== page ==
I’ve blogged in the past about forgiveness. If you haven’t seen it and are interested, here it is.

I’m still practising by the way.

 

What I have learned through recovery

An episode of clinical depression isn’t sadness. For me, it starts with brittleness and a growing sense of doom. I stop sleeping and become increasingly irrational and irritable. Beyond a certain point, I am unable to ignore or control it. Eventually, something snaps. I am smothered by a suffocating blanket of nothingness. The only feelings to permeate are deep guilt and self-loathing. All perspective is gone; I ruminate endlessly over things I have messed up and those I have hurt. I am frozen, unable to speak, or crying. The tears do not soothe. I detest myself.

Luckily I don’t feel like this all the time. Having been on my latest road to recovery for the best part of a year, I have learned a few things about looking after myself that I want to share.

  1. Choose to be all of me: having learned that it is so much better to be open about my experiences of mental illness, I now have to work hard at not allowing depression to become my defining characteristic. It is just one thing about me.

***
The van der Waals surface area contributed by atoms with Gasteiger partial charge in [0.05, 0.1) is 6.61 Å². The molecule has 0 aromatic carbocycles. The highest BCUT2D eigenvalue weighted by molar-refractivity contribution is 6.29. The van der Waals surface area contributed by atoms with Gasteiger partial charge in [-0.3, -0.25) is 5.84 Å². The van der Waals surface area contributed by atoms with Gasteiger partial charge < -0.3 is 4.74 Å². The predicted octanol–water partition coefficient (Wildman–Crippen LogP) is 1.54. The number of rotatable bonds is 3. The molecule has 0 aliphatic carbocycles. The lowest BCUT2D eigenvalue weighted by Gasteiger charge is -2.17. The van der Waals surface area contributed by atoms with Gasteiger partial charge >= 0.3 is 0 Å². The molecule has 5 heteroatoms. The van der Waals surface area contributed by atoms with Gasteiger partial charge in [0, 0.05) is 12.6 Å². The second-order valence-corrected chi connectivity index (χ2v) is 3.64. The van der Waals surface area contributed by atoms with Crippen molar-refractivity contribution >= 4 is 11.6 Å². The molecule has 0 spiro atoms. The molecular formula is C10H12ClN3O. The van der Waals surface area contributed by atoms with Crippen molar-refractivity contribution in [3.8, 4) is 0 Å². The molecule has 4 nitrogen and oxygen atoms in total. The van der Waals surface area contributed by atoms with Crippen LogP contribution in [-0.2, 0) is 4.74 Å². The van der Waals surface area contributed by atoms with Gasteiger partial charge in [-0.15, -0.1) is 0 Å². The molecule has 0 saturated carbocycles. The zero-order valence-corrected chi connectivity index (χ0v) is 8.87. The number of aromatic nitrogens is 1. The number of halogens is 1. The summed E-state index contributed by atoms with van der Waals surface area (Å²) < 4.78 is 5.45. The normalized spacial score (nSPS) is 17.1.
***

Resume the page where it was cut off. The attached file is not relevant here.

2. Expect less: if someone likes something I have done, that’s lovely. But I need not feel disappointed if they don’t.

  3. Mindfulness: live in the world and be in the moment. Enjoy the little things – rinsing a cup, the warmth of the cat’s fur. Stop rushing.

  4. Going out: notice how exercise in the fresh air, even in wind and rain, makes me feel strong and alive. Embrace it and do more.

  5. Stop ruminating: I’ve wasted a lot of time going over and over things. It is important to learn lessons when something goes wrong – CBT has taught me to face the difficult stuff with less fear. But knowing when it is time to move on is a skill that needs frequent practice.